Papel picado will line the central plaza of City Place in Spring, where an 8-foot high community altar has been erected for a Día de los Muertos celebration this weekend.
Fashioned from wood, the altar’s elements were sourced from San Miguel de Allende in Mexico. Brightly colored papel picado, cut paper banners that are traditional in Mexico, will add to the festivities.
Maria Dorman, who is originally from Mexico, is one of the event organizers. She says in her house each year, her family celebrates Dia de los Muertos by decorating a seven-story altar they’ve fashioned out of boxes.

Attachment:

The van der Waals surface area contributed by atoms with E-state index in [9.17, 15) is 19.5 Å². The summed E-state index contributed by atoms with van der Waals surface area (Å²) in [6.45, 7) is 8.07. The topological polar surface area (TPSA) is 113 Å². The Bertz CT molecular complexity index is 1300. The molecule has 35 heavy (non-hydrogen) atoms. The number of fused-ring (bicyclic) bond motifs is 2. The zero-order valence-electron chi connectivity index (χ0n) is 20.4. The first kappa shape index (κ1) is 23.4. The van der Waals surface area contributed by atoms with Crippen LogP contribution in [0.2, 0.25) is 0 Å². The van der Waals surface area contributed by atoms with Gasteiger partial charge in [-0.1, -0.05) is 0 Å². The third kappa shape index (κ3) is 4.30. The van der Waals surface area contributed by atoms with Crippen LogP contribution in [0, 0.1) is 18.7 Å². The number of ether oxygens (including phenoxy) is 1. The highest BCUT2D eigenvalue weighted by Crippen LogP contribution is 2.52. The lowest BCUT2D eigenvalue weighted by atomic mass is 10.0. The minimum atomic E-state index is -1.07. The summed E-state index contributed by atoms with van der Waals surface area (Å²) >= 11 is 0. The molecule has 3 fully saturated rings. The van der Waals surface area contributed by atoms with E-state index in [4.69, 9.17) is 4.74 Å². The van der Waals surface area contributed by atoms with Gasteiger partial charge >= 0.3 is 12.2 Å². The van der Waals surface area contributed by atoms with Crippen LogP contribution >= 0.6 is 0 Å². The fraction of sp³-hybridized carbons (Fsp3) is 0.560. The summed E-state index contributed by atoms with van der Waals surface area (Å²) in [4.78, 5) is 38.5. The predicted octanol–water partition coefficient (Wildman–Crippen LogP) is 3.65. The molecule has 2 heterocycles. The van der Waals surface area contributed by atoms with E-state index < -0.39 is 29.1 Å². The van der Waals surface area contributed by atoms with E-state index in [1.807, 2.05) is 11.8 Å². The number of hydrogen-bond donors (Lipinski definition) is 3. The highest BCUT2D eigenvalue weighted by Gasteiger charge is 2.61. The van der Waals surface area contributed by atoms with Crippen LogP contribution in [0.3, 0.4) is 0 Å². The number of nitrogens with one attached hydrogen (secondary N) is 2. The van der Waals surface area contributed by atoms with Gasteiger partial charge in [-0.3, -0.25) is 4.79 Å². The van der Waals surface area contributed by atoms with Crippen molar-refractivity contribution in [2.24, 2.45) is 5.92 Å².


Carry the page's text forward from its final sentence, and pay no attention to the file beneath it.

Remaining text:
At the altar, they leave out traditional elements to welcome the spirits of deceased family members into their home, including flowers, a mirror, candles, a salt splash to ward off bad spirits, a toy dog to help guide them, and a dish of water “because they are thirsty from their way,” Dorman says.
Dorman displays photographs and leaves out the deceased family member’s favorite foods and drinks as a way of honoring them.
“My daughter never met my grandparents, but I tell her about them” through Día de los Muertos, she says.